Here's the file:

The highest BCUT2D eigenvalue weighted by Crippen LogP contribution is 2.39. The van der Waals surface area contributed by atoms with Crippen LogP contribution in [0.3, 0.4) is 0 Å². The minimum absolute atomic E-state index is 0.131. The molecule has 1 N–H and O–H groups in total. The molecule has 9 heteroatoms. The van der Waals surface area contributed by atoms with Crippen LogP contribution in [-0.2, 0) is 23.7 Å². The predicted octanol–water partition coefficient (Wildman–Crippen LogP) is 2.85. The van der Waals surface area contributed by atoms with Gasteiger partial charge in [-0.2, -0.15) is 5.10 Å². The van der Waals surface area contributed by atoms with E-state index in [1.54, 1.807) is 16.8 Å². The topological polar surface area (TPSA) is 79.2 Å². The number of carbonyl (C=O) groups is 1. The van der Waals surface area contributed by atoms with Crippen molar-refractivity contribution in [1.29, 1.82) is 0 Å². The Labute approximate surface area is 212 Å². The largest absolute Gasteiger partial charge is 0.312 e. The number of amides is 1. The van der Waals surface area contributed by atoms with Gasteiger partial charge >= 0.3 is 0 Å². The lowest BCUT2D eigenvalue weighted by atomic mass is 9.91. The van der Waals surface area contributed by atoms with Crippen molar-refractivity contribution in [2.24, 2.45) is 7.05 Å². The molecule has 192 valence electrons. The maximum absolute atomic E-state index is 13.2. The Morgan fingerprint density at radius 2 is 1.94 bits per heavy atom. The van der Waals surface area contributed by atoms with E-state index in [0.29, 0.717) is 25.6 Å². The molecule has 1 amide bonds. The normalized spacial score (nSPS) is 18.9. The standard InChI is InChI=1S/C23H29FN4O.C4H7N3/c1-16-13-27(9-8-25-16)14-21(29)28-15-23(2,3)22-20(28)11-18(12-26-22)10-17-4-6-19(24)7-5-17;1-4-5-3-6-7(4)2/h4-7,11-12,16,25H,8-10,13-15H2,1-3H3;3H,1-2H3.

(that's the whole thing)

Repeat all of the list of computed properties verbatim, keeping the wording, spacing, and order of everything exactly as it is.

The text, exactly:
The highest BCUT2D eigenvalue weighted by Crippen LogP contribution is 2.39. The van der Waals surface area contributed by atoms with Crippen LogP contribution in [0.3, 0.4) is 0 Å². The minimum absolute atomic E-state index is 0.131. The molecule has 1 N–H and O–H groups in total. The molecule has 9 heteroatoms. The van der Waals surface area contributed by atoms with Crippen LogP contribution in [-0.2, 0) is 23.7 Å². The predicted octanol–water partition coefficient (Wildman–Crippen LogP) is 2.85. The van der Waals surface area contributed by atoms with Gasteiger partial charge in [-0.2, -0.15) is 5.10 Å². The van der Waals surface area contributed by atoms with E-state index in [1.54, 1.807) is 16.8 Å². The topological polar surface area (TPSA) is 79.2 Å². The number of carbonyl (C=O) groups is 1. The van der Waals surface area contributed by atoms with Crippen molar-refractivity contribution in [1.29, 1.82) is 0 Å². The Labute approximate surface area is 212 Å². The largest absolute Gasteiger partial charge is 0.312 e. The number of amides is 1. The van der Waals surface area contributed by atoms with Gasteiger partial charge >= 0.3 is 0 Å². The lowest BCUT2D eigenvalue weighted by atomic mass is 9.91. The van der Waals surface area contributed by atoms with Crippen molar-refractivity contribution in [2.24, 2.45) is 7.05 Å². The molecule has 192 valence electrons. The maximum absolute atomic E-state index is 13.2. The Morgan fingerprint density at radius 2 is 1.94 bits per heavy atom. The van der Waals surface area contributed by atoms with E-state index in [0.29, 0.717) is 25.6 Å². The molecule has 1 amide bonds. The normalized spacial score (nSPS) is 18.9. The standard InChI is InChI=1S/C23H29FN4O.C4H7N3/c1-16-13-27(9-8-25-16)14-21(29)28-15-23(2,3)22-20(28)11-18(12-26-22)10-17-4-6-19(24)7-5-17;1-4-5-3-6-7(4)2/h4-7,11-12,16,25H,8-10,13-15H2,1-3H3;3H,1-2H3.